I got to visit his apartment once. He was proud to be paying the same monthly amount as when he’d first leased it. He had a knife from Morocco that he showed me before he shared the Crime flyers. 

He said in passing, “I like Bo Diddley, Fats Domino and Chuck Berry.” First-wave rock n’ roll was his gig. Wasn’t Crime first-wave? I remember I once joked with him that Crime should have put out an album with a hologrammatic flip-image of a hand waving. Get it? 

I couldn’t really enchant Johnny too much on the mysticism end. I actually invited him to a peyote meeting. He was wary. 

If you want to know Johnny Strike, you should read his books. He wrote two novels and a bunch of stories. He also wrote a memoir that I haven’t read yet. As soon as I finish writing this, I’m going to buy it. And you can bet I’m not going to buy it online. I’m going to insist on finding the store that has it, in person if you will, and be as loud as I can be in the check-out line. 

RealityStudio notes: Johnny Strike passed away earlier this month in San Francisco. In addition to many comments he contributed to RealityStudio, Johnny gave us a 1982 interview he did with Herbert Huncke. Marcus Niske also interviewed him for the site once. We exchanged emails and books with Johnny over the years and send our condolences to his loved ones.

Written by Bill Given and published by RealityStudio on 23 September 2018.

3 thoughts on “In Memoriam: Johnny Strike

  1. I didn’t know him well at all. The above is not a piece that is good at all, not even least because it doesn’t at all capture the man, even in brief moment. What did he look like? (gentle, a bit bent, someone who had actually [and said so] taken DE to heart and practiced it) He wore sunglasses and had a darker choice of dress, with leather trench coats but not in an overwhelming way; when you got up from having lunch with him and he suddenly put on his sunglasses, you were reminded you were with at least a legend, someone who’d seen or more likely starred in thousands of stories, so many and so wide-spanned that by odds at least three or four people on the planet right then were telling stories he had a role in. It only sounds like exaggeration, but….

    What did his voice sound like? I’m thinking about it now, and it was cool, unruffled, unhurried. —He would like that. —He was someone who sat down and was calm and not reserved but deliberate: I realize I’m using adjectives you’ve read a thousand times when describing certain people, —writers, — but he was careful and he listened, and you could hear behind his clear eyes little clicks almost audible in his head, cameric observance of your statements, I’m also realizing his thousand was startling and describing, you could hear his audible observance, he would sound like his voice. He was stories.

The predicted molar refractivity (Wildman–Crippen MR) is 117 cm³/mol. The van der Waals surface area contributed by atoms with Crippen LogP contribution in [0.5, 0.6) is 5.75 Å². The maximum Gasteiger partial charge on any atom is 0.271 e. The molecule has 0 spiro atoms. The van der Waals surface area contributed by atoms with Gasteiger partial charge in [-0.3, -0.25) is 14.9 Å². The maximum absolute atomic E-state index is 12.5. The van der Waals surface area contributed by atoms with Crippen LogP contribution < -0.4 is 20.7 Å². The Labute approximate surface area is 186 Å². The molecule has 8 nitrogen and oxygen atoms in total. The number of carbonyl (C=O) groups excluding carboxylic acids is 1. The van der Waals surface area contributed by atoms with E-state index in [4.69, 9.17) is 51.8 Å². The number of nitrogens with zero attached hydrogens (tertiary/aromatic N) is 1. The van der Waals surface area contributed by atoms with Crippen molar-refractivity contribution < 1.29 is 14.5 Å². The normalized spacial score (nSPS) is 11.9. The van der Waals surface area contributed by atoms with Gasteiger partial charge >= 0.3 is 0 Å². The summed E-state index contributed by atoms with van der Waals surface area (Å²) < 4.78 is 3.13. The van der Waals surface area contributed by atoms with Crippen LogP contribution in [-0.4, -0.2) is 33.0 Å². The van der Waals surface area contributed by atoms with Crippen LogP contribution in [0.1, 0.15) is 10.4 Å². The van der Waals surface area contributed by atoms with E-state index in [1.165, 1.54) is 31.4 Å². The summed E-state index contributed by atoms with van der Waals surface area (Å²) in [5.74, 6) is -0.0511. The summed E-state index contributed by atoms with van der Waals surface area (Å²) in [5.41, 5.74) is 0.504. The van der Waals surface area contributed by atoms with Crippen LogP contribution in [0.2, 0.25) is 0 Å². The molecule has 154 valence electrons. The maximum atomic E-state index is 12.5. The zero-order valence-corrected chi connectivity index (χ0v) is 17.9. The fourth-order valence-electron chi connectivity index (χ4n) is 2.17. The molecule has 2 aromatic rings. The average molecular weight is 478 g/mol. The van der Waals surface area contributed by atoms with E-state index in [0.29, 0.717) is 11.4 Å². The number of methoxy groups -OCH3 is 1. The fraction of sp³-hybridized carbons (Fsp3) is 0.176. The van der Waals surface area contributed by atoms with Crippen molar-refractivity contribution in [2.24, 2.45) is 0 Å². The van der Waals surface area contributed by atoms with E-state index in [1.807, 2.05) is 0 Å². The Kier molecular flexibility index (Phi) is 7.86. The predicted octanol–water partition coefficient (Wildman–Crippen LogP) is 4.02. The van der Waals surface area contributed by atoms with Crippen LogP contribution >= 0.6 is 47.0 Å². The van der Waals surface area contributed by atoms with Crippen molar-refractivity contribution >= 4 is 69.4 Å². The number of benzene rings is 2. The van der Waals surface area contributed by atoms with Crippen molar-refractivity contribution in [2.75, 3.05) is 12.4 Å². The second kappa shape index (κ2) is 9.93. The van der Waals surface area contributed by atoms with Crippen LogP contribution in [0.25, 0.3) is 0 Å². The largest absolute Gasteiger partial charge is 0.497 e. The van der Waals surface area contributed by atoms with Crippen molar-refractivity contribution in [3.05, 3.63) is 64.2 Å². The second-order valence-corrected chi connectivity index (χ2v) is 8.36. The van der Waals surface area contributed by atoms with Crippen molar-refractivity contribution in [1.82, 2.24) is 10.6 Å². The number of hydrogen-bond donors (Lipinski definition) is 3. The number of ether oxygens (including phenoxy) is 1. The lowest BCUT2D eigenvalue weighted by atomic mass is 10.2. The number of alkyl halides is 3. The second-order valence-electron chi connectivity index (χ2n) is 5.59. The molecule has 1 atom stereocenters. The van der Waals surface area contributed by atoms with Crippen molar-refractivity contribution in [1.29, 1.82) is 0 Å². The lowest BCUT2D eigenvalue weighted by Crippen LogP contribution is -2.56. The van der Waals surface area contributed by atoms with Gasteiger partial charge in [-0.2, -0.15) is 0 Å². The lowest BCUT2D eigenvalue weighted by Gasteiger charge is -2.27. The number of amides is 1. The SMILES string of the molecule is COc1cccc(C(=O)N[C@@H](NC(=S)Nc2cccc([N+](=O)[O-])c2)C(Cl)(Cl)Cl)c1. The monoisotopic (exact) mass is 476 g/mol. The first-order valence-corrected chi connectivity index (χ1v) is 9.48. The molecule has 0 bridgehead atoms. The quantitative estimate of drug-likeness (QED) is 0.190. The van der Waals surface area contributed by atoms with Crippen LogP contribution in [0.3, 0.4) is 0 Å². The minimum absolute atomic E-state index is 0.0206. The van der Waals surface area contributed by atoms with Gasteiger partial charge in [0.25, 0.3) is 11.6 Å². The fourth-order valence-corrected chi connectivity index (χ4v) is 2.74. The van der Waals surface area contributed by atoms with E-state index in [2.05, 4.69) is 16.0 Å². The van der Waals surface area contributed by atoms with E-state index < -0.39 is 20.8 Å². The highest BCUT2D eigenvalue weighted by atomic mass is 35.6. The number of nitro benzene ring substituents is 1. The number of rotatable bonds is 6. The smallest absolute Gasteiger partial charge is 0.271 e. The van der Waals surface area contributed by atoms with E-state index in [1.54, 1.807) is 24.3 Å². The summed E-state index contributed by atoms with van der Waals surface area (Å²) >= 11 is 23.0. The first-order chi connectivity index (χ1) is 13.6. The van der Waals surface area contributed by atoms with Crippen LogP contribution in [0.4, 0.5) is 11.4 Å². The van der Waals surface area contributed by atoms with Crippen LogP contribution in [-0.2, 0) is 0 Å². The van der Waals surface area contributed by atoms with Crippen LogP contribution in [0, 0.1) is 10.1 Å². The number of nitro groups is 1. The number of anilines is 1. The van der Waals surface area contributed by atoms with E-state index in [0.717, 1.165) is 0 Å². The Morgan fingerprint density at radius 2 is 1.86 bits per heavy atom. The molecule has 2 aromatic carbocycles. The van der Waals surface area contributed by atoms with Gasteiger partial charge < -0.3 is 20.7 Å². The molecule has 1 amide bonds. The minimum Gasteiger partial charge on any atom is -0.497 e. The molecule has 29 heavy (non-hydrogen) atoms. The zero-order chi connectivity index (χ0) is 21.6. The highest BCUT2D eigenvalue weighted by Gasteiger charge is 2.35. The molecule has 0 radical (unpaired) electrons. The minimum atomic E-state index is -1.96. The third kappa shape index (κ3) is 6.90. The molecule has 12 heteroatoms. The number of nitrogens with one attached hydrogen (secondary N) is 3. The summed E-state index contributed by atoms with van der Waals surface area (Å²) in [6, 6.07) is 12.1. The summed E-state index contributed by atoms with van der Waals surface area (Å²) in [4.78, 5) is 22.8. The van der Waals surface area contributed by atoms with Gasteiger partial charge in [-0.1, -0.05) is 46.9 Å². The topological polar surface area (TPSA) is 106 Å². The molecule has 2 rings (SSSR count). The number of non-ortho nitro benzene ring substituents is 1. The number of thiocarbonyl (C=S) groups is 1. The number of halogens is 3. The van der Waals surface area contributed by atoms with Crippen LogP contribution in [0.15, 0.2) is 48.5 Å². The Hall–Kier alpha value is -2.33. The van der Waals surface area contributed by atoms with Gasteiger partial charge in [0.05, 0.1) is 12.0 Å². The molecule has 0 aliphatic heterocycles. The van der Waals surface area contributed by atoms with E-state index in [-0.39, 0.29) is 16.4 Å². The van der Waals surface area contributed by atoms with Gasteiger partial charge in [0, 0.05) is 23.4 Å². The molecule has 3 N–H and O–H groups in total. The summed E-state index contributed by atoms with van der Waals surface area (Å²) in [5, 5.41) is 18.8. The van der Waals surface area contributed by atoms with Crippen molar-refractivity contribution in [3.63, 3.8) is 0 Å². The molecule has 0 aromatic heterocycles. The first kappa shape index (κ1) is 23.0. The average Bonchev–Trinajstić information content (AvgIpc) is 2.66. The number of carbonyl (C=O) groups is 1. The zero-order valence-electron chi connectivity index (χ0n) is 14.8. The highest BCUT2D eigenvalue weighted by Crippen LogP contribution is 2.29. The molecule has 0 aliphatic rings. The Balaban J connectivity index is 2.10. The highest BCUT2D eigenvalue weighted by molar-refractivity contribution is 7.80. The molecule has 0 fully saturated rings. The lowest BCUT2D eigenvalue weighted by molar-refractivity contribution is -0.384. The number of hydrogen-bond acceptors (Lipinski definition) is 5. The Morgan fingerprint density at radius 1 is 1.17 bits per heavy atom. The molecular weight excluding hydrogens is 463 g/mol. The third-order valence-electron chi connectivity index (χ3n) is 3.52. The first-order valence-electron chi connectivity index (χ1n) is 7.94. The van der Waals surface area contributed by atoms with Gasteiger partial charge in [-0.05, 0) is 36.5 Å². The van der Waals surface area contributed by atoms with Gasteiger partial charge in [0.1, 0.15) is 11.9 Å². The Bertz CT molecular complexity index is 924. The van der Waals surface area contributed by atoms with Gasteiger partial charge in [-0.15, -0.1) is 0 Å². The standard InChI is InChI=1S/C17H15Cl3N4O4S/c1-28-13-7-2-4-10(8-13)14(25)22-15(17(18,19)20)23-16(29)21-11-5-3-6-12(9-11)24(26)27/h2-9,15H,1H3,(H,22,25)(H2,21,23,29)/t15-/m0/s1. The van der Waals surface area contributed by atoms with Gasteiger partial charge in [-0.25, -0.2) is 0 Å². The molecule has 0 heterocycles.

What did he talk about? —I realize now I had, I mean the above recent bit, had little right to write a tribute to Johnny. I had lunch with him several times, visited his home once, and exchanged a few dozen emails over 5 or so years. —But Johnny, too, could walk into the room dressed like a person who carries themselves and is dressed like someone who makes people turn their heads, and yet people don’t turn their heads. He comes in with a trench coat that makes him seem 7’ tall, a long coat of leather with a high pale face and forehead and … he had rent control. He lived with his wife and they had a fantastic apartment on a beautiful street in San Francisco. —He was one of those people you knew had dreamt of themselves from an arm’s length, who thought about how to think, how to speak, how to go from place to place. He would sit down and then an hour later look at your plate and comment on its lack of vegetables. He also had an incredible face, with high cheekbones and a forehead with white, thin and black hairs, and he would sit in the booth table across from you in the vegetarian restaurant and say, So what have you been up to? unshouldering a dark jacket with a pearl buttoned dark purple & gray shirt and a silver bola tie. Here you are (I am) (I was) in a blue polo shirt and khakis looking like you’re IT. More like ITT. He did ask me for some help with converting files from one software to another. I was somewhat helpful, recommending a friend who was knowledgeable. I visited his house once, and sat in his (was it?) blue wallpapered living room with the Moroccan knives and the long hallway … into a back room where he showed me old Crime flyers. He was in a new band with Hank Rank from Crime now, and he two years later sent you a passcode to download it free. There are l two emails where he urged and outlined his request for me to troll Graham Rae on the WSB forum at this website, — they’d had a beef when this site had been one of the “ sleepiest in existence”…. You have to remember, though, that whilst this was years later it had been, early on, a lot of fun to argue with people with what seemed like, talking 1997, AOL Chat, mock-combat. So if in Johnny he had a bit of childishness regards to the Internet, well, we were all trolls then and later, even to often now; maybe to tweet is to Troll.
    I think now this about Johnny Strike: he had a light, gentle presence but carried an unmistakable well in his eyes that showed the mark.

    I read Ports Of Hell. I was on Reality Studio’s forum and he was irascible, — another typical adjective, but he was. He was looking for an argument. Years later he sent me “ A Loud Humming Frim Above”. — I’ve read most of the stories at different times in different places but I’m going to read them all again from the beginning, through. I remember a last letter, that I didn’t respond to, and it was talking about his Exploding Memoir, and his music, and I’d written a few letters where I’d asked How are you? and Tell me what’s happening/ here’s what’s happening, and he’s reply with a link to an article, or an emoji and a link to buy his book. I didn’t follow the clicks, and then I read he was dead.

    I can see a whole series of comments about Johnny. Look, he had a cousin vibe to Peter Weller, another individual with high cheeks and latticed foreheads, innaresting widow’s peaks and their admiration for a w i f e S h o o t e r.